I’m not a fan of being classified. I don’t like being put into category A, B, or C and henceforth presumed to embody that columns predefined descriptions and characteristics. I don’t like it. I don’t like someone thinking they know me and what type of person I am due to the weight of one measly word. But without a label, how do I define myself?
While it’s true that a label may be a good general indicator of some things that an individual stands for, it’s also a stereotype that others tend to take too much to heart. They either dismiss you as an outsider or accept you as “one of their own” because of it. There’s no need to know you or anything else about you. They merely need to know what team your name is associated with. Their feelings on you are then based on whatever preprogrammed opinion they have about that team.
Liberal, Conservative, Atheist, Christian, Hipster, Gamer, Nerd, Redneck, Blue Collar, White Collar, Poor, Rich, Addict, all these terms have a place in the world. They exist for a reason. They describe something about you. And we accept them happily. Simultaneously, though, it feels no different than racism. Just because you’re black doesn’t mean you love basketball and just because I’m liberal doesn’t mean I’m overly sensitive to every social crudity imaginable. For that matter, not all Christians hate gays, not all atheists hate Christians, not all conservatives are bigots, and not all nerds are virgins. Are these things true sometimes? Definitely. Are these things true most of the time? Maybe, I don’t know (stereotypes become stereotypes for a reason, after all; there’s usually at least a grain of truth in there somewhere). Either way, these things certainly aren’t true all the time. But we can't seem to help ourselves from acting as if they are even when, intellectually, we know they can't be.
When I describe myself as a liberal these days, for instance, I feel a tinge of self-consciousness and a need to quickly clarify “but not that kind of liberal”. I can feel the preconceived notions building, the opinions of me materializing as clearly as a thought bubble in the air reading “Oh, alright, I know all about you people”. I try to nip it in the bud when I can, I try to read their mind and what they're thinking and jump in there and establish my individuality while still holding onto the label I've chosen. Frantically scurrying to explain how I’m not who they're thinking. But, more often than not, they’ve already put me into the stack of "people like this" or "people like that". There seems to be no avoiding it.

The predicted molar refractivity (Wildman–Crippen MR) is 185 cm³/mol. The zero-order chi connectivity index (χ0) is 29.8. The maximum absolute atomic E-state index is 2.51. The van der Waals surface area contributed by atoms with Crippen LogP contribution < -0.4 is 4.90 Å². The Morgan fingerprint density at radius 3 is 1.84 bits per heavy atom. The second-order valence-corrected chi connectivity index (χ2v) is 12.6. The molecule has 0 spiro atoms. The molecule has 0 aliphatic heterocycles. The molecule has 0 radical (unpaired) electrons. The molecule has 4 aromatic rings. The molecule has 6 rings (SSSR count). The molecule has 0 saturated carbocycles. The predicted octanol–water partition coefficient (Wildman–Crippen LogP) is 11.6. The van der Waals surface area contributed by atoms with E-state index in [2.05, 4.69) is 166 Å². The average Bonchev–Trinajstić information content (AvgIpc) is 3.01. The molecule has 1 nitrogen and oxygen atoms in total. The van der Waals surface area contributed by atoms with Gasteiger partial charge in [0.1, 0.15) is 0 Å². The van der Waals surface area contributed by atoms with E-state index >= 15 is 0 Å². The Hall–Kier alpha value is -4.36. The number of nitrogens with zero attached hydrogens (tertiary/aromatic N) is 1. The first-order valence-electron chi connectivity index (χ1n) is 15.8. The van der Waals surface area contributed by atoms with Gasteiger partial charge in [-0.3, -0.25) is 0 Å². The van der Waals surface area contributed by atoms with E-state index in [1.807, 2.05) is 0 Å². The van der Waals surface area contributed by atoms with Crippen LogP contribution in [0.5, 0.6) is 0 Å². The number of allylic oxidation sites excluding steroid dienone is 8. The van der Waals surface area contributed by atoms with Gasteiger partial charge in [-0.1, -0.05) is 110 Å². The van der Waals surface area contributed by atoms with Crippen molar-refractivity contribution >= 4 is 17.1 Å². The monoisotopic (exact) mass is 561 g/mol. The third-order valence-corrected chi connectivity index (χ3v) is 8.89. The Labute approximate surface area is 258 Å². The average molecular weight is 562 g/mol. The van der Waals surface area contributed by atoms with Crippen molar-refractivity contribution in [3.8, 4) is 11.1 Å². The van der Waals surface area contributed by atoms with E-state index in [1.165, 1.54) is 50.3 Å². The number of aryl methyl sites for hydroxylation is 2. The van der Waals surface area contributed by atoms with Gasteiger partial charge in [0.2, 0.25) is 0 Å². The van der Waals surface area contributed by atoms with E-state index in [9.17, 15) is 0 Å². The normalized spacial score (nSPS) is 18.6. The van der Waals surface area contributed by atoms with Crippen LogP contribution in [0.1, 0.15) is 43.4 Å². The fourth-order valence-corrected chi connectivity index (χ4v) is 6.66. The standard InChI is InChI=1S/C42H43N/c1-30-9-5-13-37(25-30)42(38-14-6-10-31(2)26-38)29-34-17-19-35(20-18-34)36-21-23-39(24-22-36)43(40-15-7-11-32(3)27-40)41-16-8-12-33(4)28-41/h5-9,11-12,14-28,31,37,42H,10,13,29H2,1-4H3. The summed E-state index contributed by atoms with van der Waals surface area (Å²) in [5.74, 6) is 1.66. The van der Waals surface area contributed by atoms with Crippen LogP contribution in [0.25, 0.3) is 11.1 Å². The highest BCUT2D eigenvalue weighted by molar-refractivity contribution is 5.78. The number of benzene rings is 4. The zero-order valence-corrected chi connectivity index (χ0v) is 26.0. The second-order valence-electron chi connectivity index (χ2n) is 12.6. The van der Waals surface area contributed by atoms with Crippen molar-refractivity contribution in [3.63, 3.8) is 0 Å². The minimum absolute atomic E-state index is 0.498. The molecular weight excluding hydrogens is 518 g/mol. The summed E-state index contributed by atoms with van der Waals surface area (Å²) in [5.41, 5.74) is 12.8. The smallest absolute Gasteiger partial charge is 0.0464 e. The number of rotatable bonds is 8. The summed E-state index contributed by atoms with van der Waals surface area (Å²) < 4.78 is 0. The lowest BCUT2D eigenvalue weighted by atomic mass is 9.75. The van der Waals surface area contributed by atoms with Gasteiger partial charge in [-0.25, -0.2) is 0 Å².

I recall watching the Ken Burns documentary on Vietnam and seeing American and Vietnamese soldiers talking about how racism helped them fight. Dehumanizing their opponents by thinking of and referring to them as some species other than human made it easier for them. The Americans called the Vietnamese “gooks” and thought of them as monsters. One guy said, "In basic training they taught you that you were going to be fighting gooks. It was part of the songs that you sang as you jogged down the road. As you went through bayonet training, you were not talking about Vietnamese, you were always talking about gooks.Vietnamese might be people, but gooks are close to being animals." Another one said, "I said I will never kill another human being as long as I'm in Vietnam. However, I will waste as many gooks as I can find... Turn a subject into an object, it's racism 101." (episode 05) Meanwhile, the Vietcong and the North Vietnamese called the GI's "invaders", "imperialists", and "American bandits". One Vietnamese soldier having seen American soldiers helping and mourning each other and being shocked that they had feelings just like the Vietnamese did. This is what happens when faceless terms are used to define others. We lose perspective that an actual unique and complex person exists along side of it.
To me, it seems like this non-individualistic, dehumanizing effect of labeling others is apparent everywhere. Not just racism, not just politics, not just religion, but everywhere. Grouping people and looking at them as either less or more based on a term. A term specifically designed to explain one tiny aspect of a complex individual but somehow becoming the defining factor of who they are when others hear it. I remember this even being a thing in school. You weren't a person. You were either popular or unpopular, or a "goth", a "nerd", "emo", a "burnout", or a "prep". You were a thing. And other kids chose whether or not to be your friend based on the opinions they'd already established about that thing. When we got older the terms changed but the mentality remained the same.
I can't say that I blame people for utilizing labels. I, too, utilize labels. I embrace them myself and refer to others by them. Sometimes I do so in a fair way, sometimes not so much. It just comes natural to organize others like this. It's second nature to think of them as being either good or bad, evil or benevolent, wrong or right, smart or stupid, with me or against me, black or white. And it's such a quick and easy way to make decisions. Maybe this is the problem? Part of it being the fact that we don't have time to get to know the intricacies of each individual we meet, and part of it being the intellectual laziness of it all, and the convenience of calling someone something you already understand rather than having to work to learn and get to know them in a more complicated manner. Maybe that's just how it is. Maybe it's impossible not to label. Maybe it's impossible not to stereotype.
I dunno. I'm sleepy though. Not sure why this thought popped in my mind.
(Oh, here's that documentary I referred to, by the way. It's pretty awesome. And shockingly relevant, and somewhat eye-opening to our current situation in America. This is the box set, of course, but I believe you may be able to find a free stream of it available from PBS. They're usually cool like that.)